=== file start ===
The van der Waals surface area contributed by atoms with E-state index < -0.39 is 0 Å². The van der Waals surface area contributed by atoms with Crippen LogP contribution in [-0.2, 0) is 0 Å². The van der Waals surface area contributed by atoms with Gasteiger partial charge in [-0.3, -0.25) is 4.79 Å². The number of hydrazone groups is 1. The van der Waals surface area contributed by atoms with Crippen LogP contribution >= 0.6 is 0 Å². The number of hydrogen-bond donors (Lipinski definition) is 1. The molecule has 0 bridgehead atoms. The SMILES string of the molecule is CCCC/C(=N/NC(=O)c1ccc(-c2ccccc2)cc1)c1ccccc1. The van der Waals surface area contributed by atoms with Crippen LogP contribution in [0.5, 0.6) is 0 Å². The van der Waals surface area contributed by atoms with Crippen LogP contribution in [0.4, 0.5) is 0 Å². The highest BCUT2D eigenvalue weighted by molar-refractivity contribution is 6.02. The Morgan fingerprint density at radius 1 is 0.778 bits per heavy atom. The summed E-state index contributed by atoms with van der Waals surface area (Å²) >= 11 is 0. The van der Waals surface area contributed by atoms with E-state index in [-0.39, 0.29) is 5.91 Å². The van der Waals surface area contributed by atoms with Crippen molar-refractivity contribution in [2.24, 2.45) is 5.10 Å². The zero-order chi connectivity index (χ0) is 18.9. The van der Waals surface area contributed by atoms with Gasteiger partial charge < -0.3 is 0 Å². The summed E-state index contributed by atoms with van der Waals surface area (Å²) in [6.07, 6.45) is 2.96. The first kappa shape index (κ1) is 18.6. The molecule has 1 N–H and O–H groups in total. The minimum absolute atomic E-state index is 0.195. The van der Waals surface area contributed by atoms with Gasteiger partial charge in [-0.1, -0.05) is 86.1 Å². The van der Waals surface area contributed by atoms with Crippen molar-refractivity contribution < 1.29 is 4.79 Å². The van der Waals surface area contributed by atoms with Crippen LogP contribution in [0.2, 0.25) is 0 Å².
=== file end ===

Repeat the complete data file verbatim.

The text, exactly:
The van der Waals surface area contributed by atoms with E-state index < -0.39 is 0 Å². The van der Waals surface area contributed by atoms with Crippen LogP contribution in [-0.2, 0) is 0 Å². The van der Waals surface area contributed by atoms with Gasteiger partial charge in [-0.3, -0.25) is 4.79 Å². The number of hydrazone groups is 1. The van der Waals surface area contributed by atoms with Crippen LogP contribution >= 0.6 is 0 Å². The number of hydrogen-bond donors (Lipinski definition) is 1. The molecule has 0 bridgehead atoms. The SMILES string of the molecule is CCCC/C(=N/NC(=O)c1ccc(-c2ccccc2)cc1)c1ccccc1. The van der Waals surface area contributed by atoms with Crippen LogP contribution in [0.5, 0.6) is 0 Å². The van der Waals surface area contributed by atoms with Crippen LogP contribution in [0.4, 0.5) is 0 Å². The highest BCUT2D eigenvalue weighted by molar-refractivity contribution is 6.02. The Morgan fingerprint density at radius 1 is 0.778 bits per heavy atom. The summed E-state index contributed by atoms with van der Waals surface area (Å²) >= 11 is 0. The van der Waals surface area contributed by atoms with E-state index in [-0.39, 0.29) is 5.91 Å². The van der Waals surface area contributed by atoms with Crippen molar-refractivity contribution in [2.24, 2.45) is 5.10 Å². The zero-order chi connectivity index (χ0) is 18.9. The van der Waals surface area contributed by atoms with Gasteiger partial charge < -0.3 is 0 Å². The summed E-state index contributed by atoms with van der Waals surface area (Å²) in [6.07, 6.45) is 2.96. The first kappa shape index (κ1) is 18.6. The molecule has 1 N–H and O–H groups in total. The minimum absolute atomic E-state index is 0.195. The van der Waals surface area contributed by atoms with Gasteiger partial charge in [-0.1, -0.05) is 86.1 Å². The van der Waals surface area contributed by atoms with Crippen molar-refractivity contribution < 1.29 is 4.79 Å². The van der Waals surface area contributed by atoms with Crippen LogP contribution in [0.2, 0.25) is 0 Å².